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Preuves, cols. 36, 102±3, 431, 433, 440, 466, 474, 487; Actes inedits, nos. xxv and xxix.

Preuves, col. 127.

Ducal Brittany, 1066±1166
to Matthew, his brother, to administer on his behalf with the aid of the
bishop, Benedict, who was their paternal uncle, while he concentrated
his own efforts on restoring ducal authority in Rennes. This is plausible,
but there seems to me no basis for the assertion that Matthew did not
receive any hereditary right in Nantes, and it ignores the signi®cance of
his name. The chronicles and diplomatic sources cited above demon-
strate that Hoel I granted Nantes to his younger son, that Matthew was
accorded the title `comes Nannetensis' (or equivalents), and that he
authorised dispositions of property by landholders of the county of
Nantes, and himself made grants of land within the county, without
requiring the consent of his elder brother.57 Hoel must have intended
Matthew to continue the dynasty of the counts of Nantes, which would
continue to be ruled independently of the rest of the duchy. It was pure
chance that Nantes reverted to the senior line upon Matthew's death
without issue, around 1103.58
After nearly ®fty years of union with the rest of the duchy, the
county of Nantes once again became contentious in the succession crisis
following the death of Duke Conan III in 1148. There ought to have
been no dif®culty about the succession. Conan left a son apparently ®t
to succeed him, but within a year or so after the duke's death, his son
Hoel was acknowledged only as count of Nantes. His sister Bertha and
her husband, Eudo de Porhoet, based at Rennes, were acknowledged as
duchess and duke jure uxoris throughout most of Brittany.59
This extraordinary turn of events requires some explanation. Con-
temporary Breton annals record that, Conan III having disowned Hoel È
as his son (`suum esse ®lium Conanus abnegaverat'), by popular will
Hoel succeeded as count of Nantes.60 This was elaborated by Pierre Le
Baud, to the effect that Conan was persuaded on his deathbed that Hoel È
was not his son and disinherited him. The readiness with which this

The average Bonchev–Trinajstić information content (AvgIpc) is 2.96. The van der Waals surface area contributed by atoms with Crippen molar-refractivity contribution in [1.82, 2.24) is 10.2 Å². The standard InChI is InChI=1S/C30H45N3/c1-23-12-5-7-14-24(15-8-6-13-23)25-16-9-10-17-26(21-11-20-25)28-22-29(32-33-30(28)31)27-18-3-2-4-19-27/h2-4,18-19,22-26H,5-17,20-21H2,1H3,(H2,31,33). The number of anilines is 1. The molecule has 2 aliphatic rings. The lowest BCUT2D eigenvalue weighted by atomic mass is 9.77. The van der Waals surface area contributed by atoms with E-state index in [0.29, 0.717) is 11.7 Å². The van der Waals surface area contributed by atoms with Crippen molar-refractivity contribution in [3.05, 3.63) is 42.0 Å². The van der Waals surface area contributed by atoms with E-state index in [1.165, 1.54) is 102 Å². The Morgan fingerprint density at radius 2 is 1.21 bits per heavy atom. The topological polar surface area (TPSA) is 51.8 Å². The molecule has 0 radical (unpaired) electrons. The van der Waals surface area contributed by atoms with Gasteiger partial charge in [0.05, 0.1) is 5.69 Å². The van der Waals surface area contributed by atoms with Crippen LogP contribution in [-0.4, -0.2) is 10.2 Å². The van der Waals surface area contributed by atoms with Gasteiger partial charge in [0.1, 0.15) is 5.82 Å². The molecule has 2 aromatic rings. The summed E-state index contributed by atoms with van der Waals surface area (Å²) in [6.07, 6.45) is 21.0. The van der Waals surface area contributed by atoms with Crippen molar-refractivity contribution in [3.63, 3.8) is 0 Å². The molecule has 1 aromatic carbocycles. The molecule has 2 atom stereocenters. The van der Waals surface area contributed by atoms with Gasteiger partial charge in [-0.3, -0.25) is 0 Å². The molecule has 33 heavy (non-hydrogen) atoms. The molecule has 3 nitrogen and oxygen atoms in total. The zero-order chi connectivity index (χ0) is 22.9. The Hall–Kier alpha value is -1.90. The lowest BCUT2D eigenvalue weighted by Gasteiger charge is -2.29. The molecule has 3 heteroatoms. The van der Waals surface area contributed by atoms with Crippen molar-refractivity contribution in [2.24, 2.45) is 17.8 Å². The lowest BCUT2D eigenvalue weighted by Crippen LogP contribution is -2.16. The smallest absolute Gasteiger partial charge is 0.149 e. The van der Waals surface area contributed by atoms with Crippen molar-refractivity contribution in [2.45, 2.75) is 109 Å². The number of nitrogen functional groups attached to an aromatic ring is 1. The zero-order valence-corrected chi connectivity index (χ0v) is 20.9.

version has been accepted and repeated in the historiography is no
doubt due to the fact that it impugns the character of Conan III's wife,
Matilda, an illegitimate daughter of King Henry I, and thus satis®es both
the anti-English and misogynistic sentiments of Le Baud's successors.61
The sheer suf®ciency of this tradition has prevented historians from
examining the succession to Conan III more closely.

Chedeville and Tonnerre, Bretagne feodale, p. 65; Preuves, col. 36.

Breton annals give the date of Matthew's death variously as 1101, 1103 and 1104 (Preuves, cols.

36, 102±103 and 151, cf Preuves, col. 775).
Preuves, cols. 622±4 (Rennes); RT, ii, 6 (eastern Cornouaille).

Preuves, col. 103.

Le Band, Histoire de Bretagne, p. 103. E.g., de la Borderie, Histoire de Bretagne, pp. 42, and

269±72. The strength of the tradition is indicated by its repetition in Chedeville and Tonnerre,

Bretagne feodale, p. 72.

Brittany and the Angevins
In 1908, le vicomte Charles de la Lande de Calan reviewed the
evidence and suggested that Hoel was Conan's illegitimate son.62 This
theory has some appeal. It may be argued, for instance, that Conan
intended to provide for his illegitimate son by giving him the county of
Nantes. This is supported by the choice of the name Hoel, which is
associated both with illegitimate sons of Breton dukes and also with the
counts of Nantes. The name was used by the counts of Nantes from the
tenth century, beginning with an illegitimate son of Alan `Barbetorte'.63
The name was given to Duke Hoel I (whose mother was the grand-
daughter of the ®rst Hoel), instead of a name from the stock used by his